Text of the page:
PGA Tour and LIV Golf merger reviewed by Senator Richard Blumenthal

PGA Tour logo during the third round of the Travelers Championship on June 24, 2017 at TPC River Highlands in Cromwell, Connecticut.

Fred Kfoury | Icon Sportswire | Getty Images

WASHINGTON — A top Democratic lawmaker on Monday opened an investigation into the proposed merger of the PGA Tour and Saudi Arabia-backed LIV Golf.

Sen. Richard Blumenthal, D-Conn., in letters to PGA Commissioner Jay Monahan and Greg Norman, CEO of LIV Golf, inquired about details of the agreement between the two organizations, including how the new combined company will operate in light of the human rights violations in Saudi Arabia.

Blumenthal’s letter comes at a time when the PGA Tour-LIV deal is subject to intense scrutiny and doubts over whether the merger can be completed given the severity of previous claims in previous litigation between the golf leagues against each other.

The Saudi government faces widespread human rights abuses, including orchestrating the 2018 murder of Washington Post journalist Jamal Khashoggi.

9/11 Families United, a group representing the families of victims of the terrorist attack, also criticized the merger because of Saudi Arabia’s involvement. Blumenthal has previously sided with victims’ families when another organization, the 9/11 Justice Group, protested an LIV event at a golf course owned by former President Donald Trump.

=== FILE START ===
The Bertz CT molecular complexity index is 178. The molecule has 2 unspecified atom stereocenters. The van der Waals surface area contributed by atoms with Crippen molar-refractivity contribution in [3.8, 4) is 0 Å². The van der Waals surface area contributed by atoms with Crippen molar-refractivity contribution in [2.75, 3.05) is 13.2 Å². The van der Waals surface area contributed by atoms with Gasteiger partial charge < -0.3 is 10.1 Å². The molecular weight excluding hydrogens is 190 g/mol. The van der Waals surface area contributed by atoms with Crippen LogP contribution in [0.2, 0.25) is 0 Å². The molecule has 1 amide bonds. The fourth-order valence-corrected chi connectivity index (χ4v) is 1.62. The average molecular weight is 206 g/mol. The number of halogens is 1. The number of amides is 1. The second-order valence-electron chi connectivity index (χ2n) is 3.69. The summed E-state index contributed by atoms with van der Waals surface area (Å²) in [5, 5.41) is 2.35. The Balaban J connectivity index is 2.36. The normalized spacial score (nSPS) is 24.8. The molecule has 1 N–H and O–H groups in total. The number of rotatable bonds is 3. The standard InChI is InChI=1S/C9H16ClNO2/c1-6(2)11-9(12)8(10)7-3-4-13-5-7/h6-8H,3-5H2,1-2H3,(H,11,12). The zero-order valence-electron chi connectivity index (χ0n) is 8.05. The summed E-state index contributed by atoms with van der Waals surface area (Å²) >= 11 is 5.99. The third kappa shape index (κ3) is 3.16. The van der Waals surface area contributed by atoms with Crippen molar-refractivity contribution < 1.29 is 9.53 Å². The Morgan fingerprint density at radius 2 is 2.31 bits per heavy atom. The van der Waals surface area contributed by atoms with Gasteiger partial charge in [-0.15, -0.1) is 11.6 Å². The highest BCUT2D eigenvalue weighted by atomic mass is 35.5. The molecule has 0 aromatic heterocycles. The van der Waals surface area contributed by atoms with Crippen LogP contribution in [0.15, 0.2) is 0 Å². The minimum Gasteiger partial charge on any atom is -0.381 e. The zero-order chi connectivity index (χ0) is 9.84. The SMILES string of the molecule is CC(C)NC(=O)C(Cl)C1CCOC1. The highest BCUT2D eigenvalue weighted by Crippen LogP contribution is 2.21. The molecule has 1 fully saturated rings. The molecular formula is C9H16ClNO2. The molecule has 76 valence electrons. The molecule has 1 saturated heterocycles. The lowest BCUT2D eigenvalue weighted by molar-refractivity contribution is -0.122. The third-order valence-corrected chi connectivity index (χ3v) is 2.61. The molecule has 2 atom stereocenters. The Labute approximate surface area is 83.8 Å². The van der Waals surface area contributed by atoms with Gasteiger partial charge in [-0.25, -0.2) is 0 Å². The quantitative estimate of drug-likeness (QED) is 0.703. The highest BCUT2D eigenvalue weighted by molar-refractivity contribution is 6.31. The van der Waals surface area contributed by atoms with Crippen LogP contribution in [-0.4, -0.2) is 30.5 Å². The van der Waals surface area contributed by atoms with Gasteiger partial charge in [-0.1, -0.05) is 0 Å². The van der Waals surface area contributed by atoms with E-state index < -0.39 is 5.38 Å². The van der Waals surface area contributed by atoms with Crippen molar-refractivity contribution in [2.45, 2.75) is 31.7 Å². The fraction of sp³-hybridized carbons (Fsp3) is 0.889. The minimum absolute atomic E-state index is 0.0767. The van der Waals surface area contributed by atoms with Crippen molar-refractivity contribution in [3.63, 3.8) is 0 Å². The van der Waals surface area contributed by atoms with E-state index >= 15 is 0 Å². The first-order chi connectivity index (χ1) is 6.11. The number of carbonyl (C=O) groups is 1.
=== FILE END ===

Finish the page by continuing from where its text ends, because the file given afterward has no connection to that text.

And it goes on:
The June 6 merger announcement was a “sudden and drastic about-face in relation to LIV Golf,” wrote Blumenthal, chair of the Senate Standing Subcommittee on Investigations. The Tour and its commissioner had previously spoken out strongly against LIV and its role in professional golf.

Meanwhile, the Saudi government’s Private Investment Fund, which owns LIV, has expressed clear plans to use investments in the sport to advance the Saudi government’s goals, Blumenthal’s letter said.

“The PGA Tour’s agreement with PIF regarding LIV Golf raises concerns about the Saudi government’s role in influencing these efforts and the risks posed by a foreign government entity taking control of a cherished American institution,” Blumenthal wrote.

Prior to the merger agreement, PGA’s rivalry with LIV involved legal action between the two. The companies have agreed to discontinue all pending litigation as part of their plan to consolidate commercial businesses and rights into an unnamed for-profit entity.

Monahan told CNBC’s Squawk on the Street on Tuesday that the merger is beneficial for golf, despite past “tensions.”

According to a memo to players in Monahan, the agreement is subject to approval by the PGA Tour Policy Board.

“We are confident that as Congress learns more about how the PGA Tour will control this new entity, it will understand the opportunities it presents for our players, our communities and our sport, while promoting an American golf institution,” the tour told CNBC in a statement later Monday.

LIV Golf declined to comment on Blumenthal’s letters.

Blumenthal requested responses to several requests by June 26, including an overview of the company’s structure and records of any disputes between company directors and other stakeholders.

– CNBC’s Jessica Golden contributed to this report.

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